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In re Doe

July 29, 2004


Appeal from the Superior Court of the District of Columbia, Criminal Division - Special Proceedings Branch. (SP No. 981-01). (Hon. Shellie F. Bowers, Trial Judge).

Before Wagner, Chief Judge, and Terry and Glickman, Associate Judges.

The opinion of the court was delivered by: Glickman, Associate Judge

Argued November 7, 2002

Appellant "Stanley Doe" (a pseudonym employed in the trial court proceedings), whom we shall refer to as "S.D." though his actual initials are different, entered a guilty plea in federal court to one count of Interstate Travel with Intent to Engage in Sexual Acts with a Minor, a violation of 18 U.S.C. § 2423 (b). After S.D. served time in prison and was placed on supervised release, he moved to the District of Columbia. The Court Services and Offender Supervision Agency ("CSOSA") notified S.D. that he had to register as a sex offender under the District of Columbia's Sex Offender Registration Act of 1999 ("SORA"), D.C. Code § 22-4001, et seq. (2001). Alleging that his federal crime was not a "registration offense" under SORA, S.D.*fn1 sought judicial review of CSOSA's determination in Superior Court. See D.C. Code § 22-4004 (a)(1)(A)(iv). CSOSA argued that S.D. was obliged to register because his federal offense involved conduct that was "substantially similar" to at least two registration offenses under District of Columbia law, namely, attempted enticement of a child in violation of D.C. Code §§ 22-3010, - 3018 (2001), and lewd, indecent or obscene acts with a child in violation of D.C. Code § 22-1312 (b) (2001). The Superior Court agreed with CSOSA and certified S.D. as a Class B sex offender subject to SORA's ten-year registration requirement. S.D. appealed that ruling to this Court. We now affirm it.


S.D. stipulated to the facts underlying his federal offense when he tendered his guilty plea.

In brief, on October 30, 1998, S.D. (who was approximately forty years old) traveled from Kansas to Virginia for the purpose of engaging in sexual acts with minors he had solicited in Internet chat rooms and by e-mail. After he arrived in Virginia, S.D. met first with "Jane Doe," a seventeen-year-old girl. With knowledge that Jane Doe was under eighteen years of age, S.D. drove her to a residence in Alexandria and had sexual intercourse with her there. The following morning, S.D. went to a shopping mall in Pentagon City for a rendezvous with "Ashley5665," whom he believed to be a fourteen-year-old girl. Upon his arrival at the mall, S.D. was arrested. In reality, Ashley5665 had been the screen name used by a United States Customs Service Special Agent posing as a fourteen-year-old girl in an FBI undercover sting operation.*fn2 S.D. pleaded guilty in the United States District Court for the Eastern District of Virginia to a single count of having violated 18 U.S.C. § 2423 (b) by traveling in interstate commerce for the purpose of engaging in a sexual act with a person under eighteen years of age. S.D. specifically acknowledged in his stipulation that he engaged in the above-described conduct "knowingly, intentionally and unlawfully and not as a result of mistake, inadvertence or other innocent reason."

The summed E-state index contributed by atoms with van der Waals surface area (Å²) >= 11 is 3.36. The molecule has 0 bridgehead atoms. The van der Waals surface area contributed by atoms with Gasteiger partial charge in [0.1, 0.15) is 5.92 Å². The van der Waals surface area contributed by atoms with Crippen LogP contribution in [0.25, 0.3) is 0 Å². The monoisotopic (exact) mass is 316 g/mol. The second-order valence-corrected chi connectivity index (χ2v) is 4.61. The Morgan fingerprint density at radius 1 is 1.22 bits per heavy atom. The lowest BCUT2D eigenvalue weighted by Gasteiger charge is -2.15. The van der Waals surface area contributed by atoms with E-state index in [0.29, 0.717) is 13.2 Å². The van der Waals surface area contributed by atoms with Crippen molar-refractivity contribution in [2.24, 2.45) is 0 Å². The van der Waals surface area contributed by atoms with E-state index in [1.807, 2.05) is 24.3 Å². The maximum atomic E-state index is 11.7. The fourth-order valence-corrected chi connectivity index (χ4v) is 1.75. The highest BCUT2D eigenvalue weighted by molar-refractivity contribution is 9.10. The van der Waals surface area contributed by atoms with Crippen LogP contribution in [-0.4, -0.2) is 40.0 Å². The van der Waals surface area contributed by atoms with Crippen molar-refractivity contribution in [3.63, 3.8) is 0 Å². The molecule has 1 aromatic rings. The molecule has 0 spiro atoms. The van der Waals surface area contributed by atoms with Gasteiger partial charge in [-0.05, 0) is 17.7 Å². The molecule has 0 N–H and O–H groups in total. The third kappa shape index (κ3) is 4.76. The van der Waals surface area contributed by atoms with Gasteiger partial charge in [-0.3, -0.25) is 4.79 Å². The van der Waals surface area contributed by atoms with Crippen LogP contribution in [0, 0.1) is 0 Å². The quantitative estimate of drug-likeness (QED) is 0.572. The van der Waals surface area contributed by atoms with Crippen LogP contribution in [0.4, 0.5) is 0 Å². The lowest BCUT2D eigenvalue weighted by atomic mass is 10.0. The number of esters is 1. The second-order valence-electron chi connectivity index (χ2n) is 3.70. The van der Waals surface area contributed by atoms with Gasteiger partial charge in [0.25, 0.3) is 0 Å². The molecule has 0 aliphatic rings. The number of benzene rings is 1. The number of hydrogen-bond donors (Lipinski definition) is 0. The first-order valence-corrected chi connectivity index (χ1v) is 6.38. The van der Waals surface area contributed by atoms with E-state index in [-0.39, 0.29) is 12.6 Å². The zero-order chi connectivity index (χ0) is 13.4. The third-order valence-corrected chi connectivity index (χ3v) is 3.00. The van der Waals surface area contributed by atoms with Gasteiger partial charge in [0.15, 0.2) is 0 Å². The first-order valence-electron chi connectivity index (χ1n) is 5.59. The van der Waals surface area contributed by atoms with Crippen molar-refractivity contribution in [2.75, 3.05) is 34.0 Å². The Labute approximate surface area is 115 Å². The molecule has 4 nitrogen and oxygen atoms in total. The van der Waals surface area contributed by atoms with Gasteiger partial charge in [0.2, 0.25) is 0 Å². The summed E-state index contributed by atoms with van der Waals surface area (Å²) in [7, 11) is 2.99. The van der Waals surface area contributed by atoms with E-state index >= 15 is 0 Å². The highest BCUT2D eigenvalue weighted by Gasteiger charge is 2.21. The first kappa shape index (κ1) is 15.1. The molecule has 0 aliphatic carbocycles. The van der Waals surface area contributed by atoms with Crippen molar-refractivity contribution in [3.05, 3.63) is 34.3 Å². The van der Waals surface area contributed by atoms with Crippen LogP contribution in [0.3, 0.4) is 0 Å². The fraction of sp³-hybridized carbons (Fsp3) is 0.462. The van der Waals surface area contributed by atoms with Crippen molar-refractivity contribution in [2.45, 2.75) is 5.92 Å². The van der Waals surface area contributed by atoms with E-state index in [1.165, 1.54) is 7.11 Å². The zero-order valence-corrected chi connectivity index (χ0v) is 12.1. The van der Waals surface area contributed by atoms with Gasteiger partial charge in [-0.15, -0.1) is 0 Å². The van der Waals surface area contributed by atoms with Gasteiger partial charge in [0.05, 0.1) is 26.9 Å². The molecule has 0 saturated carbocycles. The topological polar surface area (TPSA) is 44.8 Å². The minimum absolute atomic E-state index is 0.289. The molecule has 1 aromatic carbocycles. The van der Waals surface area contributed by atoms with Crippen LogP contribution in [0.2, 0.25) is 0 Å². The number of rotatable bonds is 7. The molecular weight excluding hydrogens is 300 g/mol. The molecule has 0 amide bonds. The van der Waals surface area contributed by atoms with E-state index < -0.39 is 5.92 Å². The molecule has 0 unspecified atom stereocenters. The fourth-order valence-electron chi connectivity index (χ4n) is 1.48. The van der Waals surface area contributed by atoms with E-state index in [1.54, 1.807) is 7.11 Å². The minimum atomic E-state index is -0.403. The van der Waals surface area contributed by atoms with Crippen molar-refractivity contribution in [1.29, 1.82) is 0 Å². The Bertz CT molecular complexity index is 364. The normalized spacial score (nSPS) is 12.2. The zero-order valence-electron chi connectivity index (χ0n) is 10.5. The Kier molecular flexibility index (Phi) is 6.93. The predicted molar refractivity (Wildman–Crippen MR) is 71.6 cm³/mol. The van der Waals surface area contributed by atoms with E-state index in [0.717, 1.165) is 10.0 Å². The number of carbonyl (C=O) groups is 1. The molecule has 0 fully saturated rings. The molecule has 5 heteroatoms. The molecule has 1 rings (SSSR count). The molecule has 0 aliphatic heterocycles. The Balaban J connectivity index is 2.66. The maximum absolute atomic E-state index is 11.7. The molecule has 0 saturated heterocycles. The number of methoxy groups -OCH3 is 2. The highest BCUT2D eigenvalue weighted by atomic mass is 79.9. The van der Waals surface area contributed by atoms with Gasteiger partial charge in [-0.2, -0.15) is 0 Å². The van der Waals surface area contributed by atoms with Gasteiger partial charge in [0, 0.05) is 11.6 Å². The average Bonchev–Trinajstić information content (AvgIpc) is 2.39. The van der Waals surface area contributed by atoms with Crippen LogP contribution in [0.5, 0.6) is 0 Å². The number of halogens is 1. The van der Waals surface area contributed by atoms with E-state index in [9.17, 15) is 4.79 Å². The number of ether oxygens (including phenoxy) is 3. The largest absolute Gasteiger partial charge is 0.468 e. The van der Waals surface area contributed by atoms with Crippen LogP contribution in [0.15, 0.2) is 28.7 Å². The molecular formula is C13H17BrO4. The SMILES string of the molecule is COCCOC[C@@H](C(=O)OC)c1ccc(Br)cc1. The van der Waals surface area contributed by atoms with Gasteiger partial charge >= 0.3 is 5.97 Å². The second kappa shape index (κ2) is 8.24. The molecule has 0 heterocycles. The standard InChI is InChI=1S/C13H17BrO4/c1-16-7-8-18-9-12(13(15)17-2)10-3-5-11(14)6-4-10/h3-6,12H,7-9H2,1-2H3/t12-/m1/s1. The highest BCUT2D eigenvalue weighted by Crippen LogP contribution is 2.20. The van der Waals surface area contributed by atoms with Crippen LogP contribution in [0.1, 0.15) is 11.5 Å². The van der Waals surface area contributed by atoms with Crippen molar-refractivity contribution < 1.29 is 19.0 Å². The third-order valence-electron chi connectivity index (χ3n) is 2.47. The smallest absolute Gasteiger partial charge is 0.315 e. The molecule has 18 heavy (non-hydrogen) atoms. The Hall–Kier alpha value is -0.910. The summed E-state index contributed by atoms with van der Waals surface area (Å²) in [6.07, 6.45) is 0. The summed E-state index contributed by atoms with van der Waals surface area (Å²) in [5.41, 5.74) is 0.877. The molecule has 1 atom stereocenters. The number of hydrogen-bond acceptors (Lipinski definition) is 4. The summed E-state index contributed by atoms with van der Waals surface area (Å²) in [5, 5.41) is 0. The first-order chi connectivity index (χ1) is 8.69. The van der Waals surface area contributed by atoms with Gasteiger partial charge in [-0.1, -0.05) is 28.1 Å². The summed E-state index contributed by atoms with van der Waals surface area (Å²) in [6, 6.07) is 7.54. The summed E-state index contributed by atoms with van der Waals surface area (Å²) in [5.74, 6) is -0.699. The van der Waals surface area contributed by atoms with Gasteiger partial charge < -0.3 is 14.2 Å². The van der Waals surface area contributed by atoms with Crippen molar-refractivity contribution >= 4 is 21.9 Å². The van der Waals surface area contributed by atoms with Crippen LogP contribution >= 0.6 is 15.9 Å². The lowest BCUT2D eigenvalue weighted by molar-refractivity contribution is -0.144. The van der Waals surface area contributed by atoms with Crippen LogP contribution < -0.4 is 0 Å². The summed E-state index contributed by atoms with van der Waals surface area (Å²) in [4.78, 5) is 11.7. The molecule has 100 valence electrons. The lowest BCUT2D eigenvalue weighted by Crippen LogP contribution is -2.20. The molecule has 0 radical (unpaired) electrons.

The court sentenced S.D. to fifteen months in prison followed by two years of supervised release.


The sole question that S.D. asks us to answer in this appeal is whether his federal offense is one that requires registration under SORA. This is a question of statutory interpretation, and hence our review is de novo. See, e.g., Harris v. District of Columbia Office of Worker's Compensation (DOES), 660 A.2d 404, 407 (D.C. 1995). SORA was adopted to protect the public, and especially minors, from the threat of recidivism posed by sex offenders who have been released into the community. See W.M., slip op. at 15. As SORA is a remedial regulatory enactment and not a penal law, see id., slip op. at 18-23, it "should be liberally construed for the benefit of the class it is intended to protect." Maldonado v. Maldonado, 631 A.2d 40, 42 (D.C. 1993). Additionally, while "the judiciary is the final authority on issues of statutory construction," Harris, 660 A.2d at 407 (quoting Chevron U.S.A., Inc. v. Natural Resources Defense Council, Inc., 467 U.S. 837, 843 n.9 (1984)), to the extent that the meaning of SORA's terms is unclear, "the court will accord considerable weight to [the] construction by the agency responsible for administering the statute." Id. The agency responsible for administering SORA's registration and classification requirements is CSOSA. See D.C. Code §§ 22-4002, -4007. Where language in SORA is ambiguous, therefore, CSOSA's interpretation is entitled to deference so long as it is reasonable in light of the statute's language, its legislative history, and judicial precedent. See Wash. Metro. Transit Auth. v. District of Columbia Dep't of Employment Servs., 825 A.2d 292, 294 (D.C. 2003); cf. W.M., slip op. at 37-38 (declining to defer to CSOSA's non-adjudicative factual determinations).